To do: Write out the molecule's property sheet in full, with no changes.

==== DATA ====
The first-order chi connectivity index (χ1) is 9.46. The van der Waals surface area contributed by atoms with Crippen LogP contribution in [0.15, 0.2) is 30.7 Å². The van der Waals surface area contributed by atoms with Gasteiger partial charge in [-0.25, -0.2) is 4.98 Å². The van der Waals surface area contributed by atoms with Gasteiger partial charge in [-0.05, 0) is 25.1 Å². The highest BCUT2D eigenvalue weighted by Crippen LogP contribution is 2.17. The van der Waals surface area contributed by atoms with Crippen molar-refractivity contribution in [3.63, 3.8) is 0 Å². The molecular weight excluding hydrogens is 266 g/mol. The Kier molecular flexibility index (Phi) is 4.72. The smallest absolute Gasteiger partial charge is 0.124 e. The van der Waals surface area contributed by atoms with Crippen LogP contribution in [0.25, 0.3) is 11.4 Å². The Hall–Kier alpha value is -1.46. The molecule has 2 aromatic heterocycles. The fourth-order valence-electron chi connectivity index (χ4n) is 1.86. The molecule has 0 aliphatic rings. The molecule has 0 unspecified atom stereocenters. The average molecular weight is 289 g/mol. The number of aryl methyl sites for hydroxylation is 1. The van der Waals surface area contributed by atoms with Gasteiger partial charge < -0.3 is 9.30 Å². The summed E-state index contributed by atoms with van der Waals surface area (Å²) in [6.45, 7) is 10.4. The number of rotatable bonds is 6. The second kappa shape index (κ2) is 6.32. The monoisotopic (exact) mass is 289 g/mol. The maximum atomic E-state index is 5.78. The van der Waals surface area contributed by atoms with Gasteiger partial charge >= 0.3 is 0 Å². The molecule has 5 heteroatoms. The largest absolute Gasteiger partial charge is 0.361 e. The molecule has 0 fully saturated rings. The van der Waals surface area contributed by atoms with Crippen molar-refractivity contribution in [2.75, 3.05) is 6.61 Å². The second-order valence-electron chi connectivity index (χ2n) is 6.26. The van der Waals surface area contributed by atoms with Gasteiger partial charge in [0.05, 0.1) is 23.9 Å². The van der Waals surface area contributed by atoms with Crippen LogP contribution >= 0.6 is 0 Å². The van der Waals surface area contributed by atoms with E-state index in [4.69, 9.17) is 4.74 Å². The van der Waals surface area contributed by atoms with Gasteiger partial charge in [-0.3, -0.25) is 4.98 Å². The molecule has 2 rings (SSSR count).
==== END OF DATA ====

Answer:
The first-order chi connectivity index (χ1) is 9.46. The van der Waals surface area contributed by atoms with Crippen LogP contribution in [0.15, 0.2) is 30.7 Å². The van der Waals surface area contributed by atoms with Gasteiger partial charge in [-0.25, -0.2) is 4.98 Å². The van der Waals surface area contributed by atoms with Gasteiger partial charge in [-0.05, 0) is 25.1 Å². The highest BCUT2D eigenvalue weighted by Crippen LogP contribution is 2.17. The van der Waals surface area contributed by atoms with Crippen molar-refractivity contribution in [3.63, 3.8) is 0 Å². The molecular weight excluding hydrogens is 266 g/mol. The Kier molecular flexibility index (Phi) is 4.72. The smallest absolute Gasteiger partial charge is 0.124 e. The van der Waals surface area contributed by atoms with Crippen LogP contribution in [0.25, 0.3) is 11.4 Å². The Hall–Kier alpha value is -1.46. The molecule has 2 aromatic heterocycles. The fourth-order valence-electron chi connectivity index (χ4n) is 1.86. The molecule has 0 aliphatic rings. The molecule has 0 unspecified atom stereocenters. The average molecular weight is 289 g/mol. The number of aryl methyl sites for hydroxylation is 1. The van der Waals surface area contributed by atoms with Gasteiger partial charge < -0.3 is 9.30 Å². The summed E-state index contributed by atoms with van der Waals surface area (Å²) in [6.45, 7) is 10.4. The number of rotatable bonds is 6. The second kappa shape index (κ2) is 6.32. The monoisotopic (exact) mass is 289 g/mol. The maximum atomic E-state index is 5.78. The van der Waals surface area contributed by atoms with Gasteiger partial charge >= 0.3 is 0 Å². The molecule has 5 heteroatoms. The largest absolute Gasteiger partial charge is 0.361 e. The molecule has 0 fully saturated rings. The van der Waals surface area contributed by atoms with Crippen molar-refractivity contribution in [2.75, 3.05) is 6.61 Å². The second-order valence-electron chi connectivity index (χ2n) is 6.26. The van der Waals surface area contributed by atoms with Gasteiger partial charge in [0.05, 0.1) is 23.9 Å². The van der Waals surface area contributed by atoms with Crippen LogP contribution >= 0.6 is 0 Å². The van der Waals surface area contributed by atoms with E-state index in [4.69, 9.17) is 4.74 Å². The van der Waals surface area contributed by atoms with Gasteiger partial charge in [-0.3, -0.25) is 4.98 Å². The molecule has 2 rings (SSSR count).